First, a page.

Emma Ketteringham and Elizabeth Keeney to present at 10th National Harm Reduction Conference this Thursday
This Thursday, October 23rd, Emma Ketteringam, Managing Director of the Family Defense Practice, and Elizabeth Keeney, Managing Director of Social Work will be presenting at the 10th National Harm Reduction Conference in Baltimore, MD.
The biannual conference, sponsored and organized by the Harm Reduction Coalition, is the only multidisciplinary gathering dedicated to improving the health and well-being of people who use drugs or have a history of drug use. The last conference, in 2012, included more than 800 diverse individuals including: front-line staff, drug users, medical professionals, researchers, sex workers, policy-makers, HIV/AIDS & hepatitis service providers, activists & advocates, youth, formerly incarcerated individuals and other community members from around the country and the world. The conference includes educational workshops, panel sessions and plenaries aim to address the many critical issues affecting the drug user community including overdose, HIV, hepatitis, incarceration and stigma, while also promoting a space for vital networking and sharing.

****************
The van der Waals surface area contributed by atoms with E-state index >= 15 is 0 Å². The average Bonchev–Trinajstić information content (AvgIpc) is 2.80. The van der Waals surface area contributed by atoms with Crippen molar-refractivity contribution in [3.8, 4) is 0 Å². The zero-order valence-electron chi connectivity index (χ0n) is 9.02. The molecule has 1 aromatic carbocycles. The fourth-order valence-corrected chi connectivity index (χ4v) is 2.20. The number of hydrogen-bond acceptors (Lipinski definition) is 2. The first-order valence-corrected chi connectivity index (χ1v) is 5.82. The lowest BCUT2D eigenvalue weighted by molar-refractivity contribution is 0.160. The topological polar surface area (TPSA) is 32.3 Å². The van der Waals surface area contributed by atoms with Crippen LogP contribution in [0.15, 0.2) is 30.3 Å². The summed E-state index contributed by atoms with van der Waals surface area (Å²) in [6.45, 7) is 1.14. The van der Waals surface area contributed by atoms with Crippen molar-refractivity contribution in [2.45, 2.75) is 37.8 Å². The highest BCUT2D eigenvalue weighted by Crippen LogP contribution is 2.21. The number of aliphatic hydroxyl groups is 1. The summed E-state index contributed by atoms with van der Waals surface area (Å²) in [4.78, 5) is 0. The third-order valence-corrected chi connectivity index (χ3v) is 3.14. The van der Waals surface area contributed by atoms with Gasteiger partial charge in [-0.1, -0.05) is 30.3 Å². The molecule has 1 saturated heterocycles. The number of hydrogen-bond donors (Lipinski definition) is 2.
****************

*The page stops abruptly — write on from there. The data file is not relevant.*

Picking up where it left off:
The Bronx Defenders presentation, which will be led by Emma and Elizabeth, is entitled “Holistic Defense As Harm Reduction: Stories from 161st Street.” This workshop will focus on the ways in which holistic defense breaks down traditional barriers between impoverished communities and legal service providers and reduces the punitive harms individuals and families experience because of drug-related allegations in criminal and family court proceedings. Though community organizing and outreach efforts, defending individuals in the courtroom, and partnering with allies at the policy level, The Bronx Defenders’ interdisciplinary teams of advocates fight stigma, unfair arrests, incarceration, and enmeshed penalties related to the criminalization of drug use in order to reduce our clients’ jail time, reunite them with their families, and minimize the collateral consequences of their criminal justice involvement that impact their housing, employment, benefits, and immigration status.